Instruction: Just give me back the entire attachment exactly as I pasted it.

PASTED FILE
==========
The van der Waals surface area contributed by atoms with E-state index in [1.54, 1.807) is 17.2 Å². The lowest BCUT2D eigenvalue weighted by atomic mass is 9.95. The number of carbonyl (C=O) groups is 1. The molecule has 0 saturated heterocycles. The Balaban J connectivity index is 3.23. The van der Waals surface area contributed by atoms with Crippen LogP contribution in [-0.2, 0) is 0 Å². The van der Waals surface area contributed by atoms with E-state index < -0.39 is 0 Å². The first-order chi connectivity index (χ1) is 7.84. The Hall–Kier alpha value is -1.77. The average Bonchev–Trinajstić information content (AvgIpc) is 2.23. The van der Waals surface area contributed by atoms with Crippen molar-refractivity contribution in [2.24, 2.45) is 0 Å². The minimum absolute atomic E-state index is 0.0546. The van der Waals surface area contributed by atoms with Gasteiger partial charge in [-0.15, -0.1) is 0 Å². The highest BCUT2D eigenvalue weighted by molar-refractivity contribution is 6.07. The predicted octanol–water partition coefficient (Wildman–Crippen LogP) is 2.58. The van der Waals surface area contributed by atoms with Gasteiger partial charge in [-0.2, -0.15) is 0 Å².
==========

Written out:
The van der Waals surface area contributed by atoms with E-state index in [1.54, 1.807) is 17.2 Å². The lowest BCUT2D eigenvalue weighted by atomic mass is 9.95. The number of carbonyl (C=O) groups is 1. The molecule has 0 saturated heterocycles. The Balaban J connectivity index is 3.23. The van der Waals surface area contributed by atoms with Crippen LogP contribution in [-0.2, 0) is 0 Å². The van der Waals surface area contributed by atoms with E-state index < -0.39 is 0 Å². The first-order chi connectivity index (χ1) is 7.84. The Hall–Kier alpha value is -1.77. The average Bonchev–Trinajstić information content (AvgIpc) is 2.23. The van der Waals surface area contributed by atoms with Crippen molar-refractivity contribution in [2.24, 2.45) is 0 Å². The minimum absolute atomic E-state index is 0.0546. The van der Waals surface area contributed by atoms with Gasteiger partial charge in [-0.15, -0.1) is 0 Å². The highest BCUT2D eigenvalue weighted by molar-refractivity contribution is 6.07. The predicted octanol–water partition coefficient (Wildman–Crippen LogP) is 2.58. The van der Waals surface area contributed by atoms with Gasteiger partial charge in [-0.2, -0.15) is 0 Å².